Las Vegas Sun

June 24, 2021

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LV sells land to Walters

Golf-course developer Billy Walters said he has not yet determined how he will set the rates for play at his new Royal Links Golf Course and has no immediate plans to offer reduced rates for residents.

Walters was relieved of his lease-mandated duty to offer lower rates to locals Monday when the Las Vegas City Council agreed to sell him the 160 acres he's been renting for the golf course, which is nearing completion.

Before the council agreed to the $824,000 sale Monday, by a 4-1 vote, Walters said he would consider offering reduced rates for residents if the city would lower its purchase price.

"If the city wants to change its position and reimburse me the money we've invested in the golf course, we'll drop the rate," Walters said. He said he's invested roughly $17 million so far.

But the council decided that the city price was fair and that it's better to have money in hand than wait 50 years to collect on what could either be a multimillion-dollar cash cow or an aging and practically worthless golf course.

"Using money today to build soccer fields and ball fields is this council's agenda," Mayor Jan Laverty Jones said before the vote, which earmarked the money for park and recreation uses.

The proposed sale sparked controversy last week after the city's price was published in news reports. Local golfers contended that Walters was getting a sweetheart deal, and at least one commercial land appraiser said the amount being offered was too small.

After years of odor complaints from county residents living next to the Water Pollution Control Facility, the city bought the land for $780,000 as a buffer zone to soak up the smells.

But the vacant plot drew vandals, litter and vagrants and suffered numerous fires before the city decided in 1997 to ask for 36 proposals to build a golf course on the site.

Only The Walters Group was willing to make the investment and entered into a 50-year lease with the city.

"I thought he was a sucker," Councilman Michael McDonald said. "You're going to develop a golf course next to a stinky sewer plant. God bless you."

Several residents told the council Monday that they disagreed with McDonald's assessment, claiming the land is worth far more than the $5,600 an acre proposed.

Mayoral candidate Steve Miller said Friday he would call 40,000 residents a day urging them to protest what he called a "sweetheart deal." In a news release, Miller said comparable land sells for $40,000 an acre.

After listening to one resident use similar numbers, an angry Jones said: "I know what ex-Councilman Steve Miller thinks is true, and I take exception."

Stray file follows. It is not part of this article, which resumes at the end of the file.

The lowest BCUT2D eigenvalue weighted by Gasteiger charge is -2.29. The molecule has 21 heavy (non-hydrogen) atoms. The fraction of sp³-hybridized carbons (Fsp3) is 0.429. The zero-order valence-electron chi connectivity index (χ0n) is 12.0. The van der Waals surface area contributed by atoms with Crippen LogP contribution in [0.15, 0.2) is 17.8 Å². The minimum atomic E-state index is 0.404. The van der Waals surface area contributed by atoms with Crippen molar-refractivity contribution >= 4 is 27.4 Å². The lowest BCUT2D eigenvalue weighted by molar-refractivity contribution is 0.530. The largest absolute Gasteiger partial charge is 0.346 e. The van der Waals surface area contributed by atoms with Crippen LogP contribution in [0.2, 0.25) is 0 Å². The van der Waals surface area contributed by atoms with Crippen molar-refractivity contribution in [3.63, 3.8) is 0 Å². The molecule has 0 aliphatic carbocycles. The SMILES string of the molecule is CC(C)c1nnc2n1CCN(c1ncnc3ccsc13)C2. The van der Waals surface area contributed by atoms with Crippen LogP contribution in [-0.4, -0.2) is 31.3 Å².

"Land is worth what land is worth," Jones said. "You can speculate. Maybe someday this will be worth a lot of money. Maybe it won't."

David Roark, the city's manager of real estate and asset management, computed the fair present value of the land by adding its appraised value of $566,000 to the nearly $16 million Walters has spent on the course. An additional $1.2 million was added for incidentals and interest on the total $17.7 million amount was then compounded over the 50-year course of the lease to reach $161,398.

When the total lease payments of $732,337 over the course of the 50 years were added, the city got its sale price.

Independent appraiser Shelli Lowe told the council she used different discount rates and tinkered with some of the future lease payments to see whether she could get a better deal for the city.

"No matter how I did it ... it still supports the value that Mr. Roark came up with," Lowe said.

The city could not put the property out for bid or borrow against the land because Walters had the lease agreement.

Although Lowe said today it may have been possible for the city to borrow against the lease, she said the city would have had a hard time finding a lender for such a deal, given the 50-year length of the lease.

Any amount it could borrow "certainly wouldn't be for any more than the sale amount," Lowe said.

Councilman Arnie Adamsen called the sale price a "very good" offer but said he has a personal philosophy that the city should be looking further ahead in its planning.

Adamsen also said he was concerned about what the land would be worth in 50 years. He cast the lone vote against the land sale.

"There's no way we can control what's going to be in 50 years," Councilman Gary Reese said. "Mr. Walters won't be here in 50 years."

Calling it asset management, Councilman Larry Brown said selling the land would help "meet a need today that is dire today."

"I think we're being dishonest to say maybe we should wait 50 years," he added.

Walters disputed some of the claims one local golfer made about the availability of "affordable" golf.

"That's the biggest misnomer than has ever been stated," Walters said after hearing one man say he couldn't find a round of golf for less than $75.

McDonald said he doubted the sale of the land would have even raised anyone's eyebrows if not for the upcoming mayoral election.

"If this wasn't a political season, we wouldn't be going through this," McDonald said.